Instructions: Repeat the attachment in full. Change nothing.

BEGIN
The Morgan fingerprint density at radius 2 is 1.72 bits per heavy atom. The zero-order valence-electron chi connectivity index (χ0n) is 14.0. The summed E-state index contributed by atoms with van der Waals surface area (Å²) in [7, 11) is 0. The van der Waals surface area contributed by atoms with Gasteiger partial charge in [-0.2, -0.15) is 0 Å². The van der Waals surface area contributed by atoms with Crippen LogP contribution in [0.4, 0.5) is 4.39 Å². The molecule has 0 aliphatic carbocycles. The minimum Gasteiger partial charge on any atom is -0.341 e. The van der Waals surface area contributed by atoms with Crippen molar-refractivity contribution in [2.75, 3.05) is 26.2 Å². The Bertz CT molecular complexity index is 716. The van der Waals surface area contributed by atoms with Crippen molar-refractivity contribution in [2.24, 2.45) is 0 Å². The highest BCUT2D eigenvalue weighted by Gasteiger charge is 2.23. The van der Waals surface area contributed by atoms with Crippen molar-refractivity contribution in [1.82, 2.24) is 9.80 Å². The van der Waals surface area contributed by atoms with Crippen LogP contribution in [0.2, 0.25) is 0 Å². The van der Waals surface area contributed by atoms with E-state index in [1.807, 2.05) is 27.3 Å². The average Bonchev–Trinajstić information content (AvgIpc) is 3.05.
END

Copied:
The Morgan fingerprint density at radius 2 is 1.72 bits per heavy atom. The zero-order valence-electron chi connectivity index (χ0n) is 14.0. The summed E-state index contributed by atoms with van der Waals surface area (Å²) in [7, 11) is 0. The van der Waals surface area contributed by atoms with Gasteiger partial charge in [-0.2, -0.15) is 0 Å². The van der Waals surface area contributed by atoms with Crippen LogP contribution in [0.4, 0.5) is 4.39 Å². The molecule has 0 aliphatic carbocycles. The minimum Gasteiger partial charge on any atom is -0.341 e. The van der Waals surface area contributed by atoms with Crippen molar-refractivity contribution in [2.75, 3.05) is 26.2 Å². The Bertz CT molecular complexity index is 716. The van der Waals surface area contributed by atoms with Crippen molar-refractivity contribution in [2.24, 2.45) is 0 Å². The highest BCUT2D eigenvalue weighted by Gasteiger charge is 2.23. The van der Waals surface area contributed by atoms with Crippen molar-refractivity contribution in [1.82, 2.24) is 9.80 Å². The van der Waals surface area contributed by atoms with Crippen LogP contribution in [0.2, 0.25) is 0 Å². The van der Waals surface area contributed by atoms with E-state index in [1.807, 2.05) is 27.3 Å². The average Bonchev–Trinajstić information content (AvgIpc) is 3.05.